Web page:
The data captured by the data collection device 21 is read into the control computer 16 which analyzes the captured data to provide guidance to the diagnostician regarding the UUT 12. There is also an indication of which portion of the built-in self test is executing, this indication being monitored to determine if the machine is behaving in an unpredictable manner (i.e., if a portion of the built-in self test does not complete in the expected amount of time). The machine states captured by the data collection device 21 can be different widths, for example 32 bits wide, and it also uses a strobe line on the UUT 12 for the data capture process.
The number of machine states capturable by a commonly available logic analyzer is 1,024 machine states. It would require a great deal of memory to store 1,024 machine states that are 32 or more bits wide, however, in many circumstances, it is not necessary to use all available data for successful identification of an unknown fault. In the exemplary embodiment, the machine states used are the ones just before and/or just after the point at which the fault in the UUT 12 is detected by the built-in self test (the trigger address). One criterion for selecting machine states before and/or after this trigger address is the portion of the built-in self test which was executing when the UUT 12 failed.
The captured data can be processed into a recall data pattern which is analyzed in the control computer 16 by a search tool 18, which in one embodiment is a parallel associative memory (PAM). In the search tool 18, data captured by the data collection device 21 and processed into a recall data pattern can be compared in parallel against all the stored data patterns in a production database 27 that is loaded into the search tool 18. As will be explained in more detail later, the search tool 18 returns an ordered recommendation list of the stored data patterns in the production database 27 most similar to the recall data pattern along with their associated labels such that their similarity criteria are satisfied. The associated labels are patterns associated with stored data patterns and in this embodiment, identifies the equivalence class of which the pattern is a member. The associated labels can be a recommendation or used as patterns to search the same or other databases. In this embodiment, the search results are in the form of unique pattern identifiers and their associated distance results which are in Hamming distances. (The term "Hamming distance" is a measure of similarity which will be explained in more detail later.) Recommendations are suggested corrective actions which may repair a fault. The recommendation list is ordered by smallest Hamming distance first, i.e., the most similar patterns to the recall pattern are listed first. The number of best matches or most similar patterns returned to the diagnostician may be specified by the implementor.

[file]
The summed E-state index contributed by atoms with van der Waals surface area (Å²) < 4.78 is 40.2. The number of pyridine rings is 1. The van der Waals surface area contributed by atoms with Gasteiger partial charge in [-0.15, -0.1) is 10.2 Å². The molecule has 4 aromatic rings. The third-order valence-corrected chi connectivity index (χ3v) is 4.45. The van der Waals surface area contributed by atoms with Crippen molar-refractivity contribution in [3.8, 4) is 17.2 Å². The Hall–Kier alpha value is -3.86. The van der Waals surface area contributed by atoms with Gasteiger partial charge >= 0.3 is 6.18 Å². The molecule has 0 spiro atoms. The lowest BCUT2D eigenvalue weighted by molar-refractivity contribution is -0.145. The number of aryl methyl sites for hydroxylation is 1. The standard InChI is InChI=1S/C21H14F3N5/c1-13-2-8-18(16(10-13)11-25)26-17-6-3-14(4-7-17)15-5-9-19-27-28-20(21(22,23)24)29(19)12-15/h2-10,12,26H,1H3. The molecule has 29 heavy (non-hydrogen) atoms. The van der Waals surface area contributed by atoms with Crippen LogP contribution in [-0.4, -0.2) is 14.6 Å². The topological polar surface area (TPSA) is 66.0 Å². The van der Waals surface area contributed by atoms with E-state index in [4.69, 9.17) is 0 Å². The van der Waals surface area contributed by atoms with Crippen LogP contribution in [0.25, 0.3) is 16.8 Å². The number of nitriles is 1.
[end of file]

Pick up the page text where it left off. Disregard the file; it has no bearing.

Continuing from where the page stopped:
An example of a search tool 18 usable with the present invention is described in more detail in U.S. patent application Ser. No. 156,542, filed Feb. 16, 1988, now U.S. Pat. No. 5,014,327 for a "Parallel Associative Memory", and which is hereby expressly incorporated by reference.
In certain embodiments, the search tool 18 uses a hierarchical search based on an indicator of which portion of the built-in self test was executing when a failure was detected, and the trigger address. The hierarchical search is produced by using a subspace mask, (which requires certain bits in the recall data pattern to match exactly with corresponding bits in a stored data pattern) on the built-in self test and the trigger address. If no matches are found in the production database 27 loaded into the search tool 18, then the search is repeated with a subspace mask only on the built-in self test. If this search also produces no recommendations, an even less restrictive search, such as nearest-neighbor search, or nearest-surface can be employed. In other words, any hierarchical search procedure can be used to obtain recommendations when initial search criteria are not satisfied.
The hierarchical search takes advantage of domain-specific knowledge gained from analyzing the captured data patterns, understanding the UUT 12 and knowing the organizational structure of the built-in self test. The hierarchical search achieved by the subspace mask is alternatively achieved in other embodiments by using multiple production databases, each containing data patterns of a particular built-in self test or self test group. Additional domain-specific knowledge is as follows: given that a UUT 12 failed in a certain built-in self test, there is a limited group of corrective actions that could possibly repair the fault. The trigger address helps to further narrow this list of corrective actions. This is possible because a typical built-in self test is designed to test a UUT 12 by functional blocks in a structural manner, working from a simple to more complex functionality. In addition, the time it takes to normally complete each test in the built-in self test is known. Although domain-specific knowledge can be used to increase identification accuracy, speed and reduce storage requirements, its use is not necessary. In other words, captured data can be applied without manipulation.
An explanation of how the comparisons are made in the search tool 18 of the recall data patterns with the stored data patterns now follows with reference to FIG. 4. A known learning algorithm partitions a pattern space 39 into equivalence classes. A data pattern is represented as a point (centroid) somewhere in the pattern space 39. Examples of stored data patterns include 45, 46, 47 and 49. In this embodiment, equivalence classes such as 41, 48 and 50 are created through the use of hyperspheres, where a hypersphere is defined as the volume of space enclosed by a n-dimensional circle the equivalence class 41 is a combination of hyperspheres 40, 42. In this embodiment, technically hypercubes are used instead of hyperspheres because of the binary nature of the data.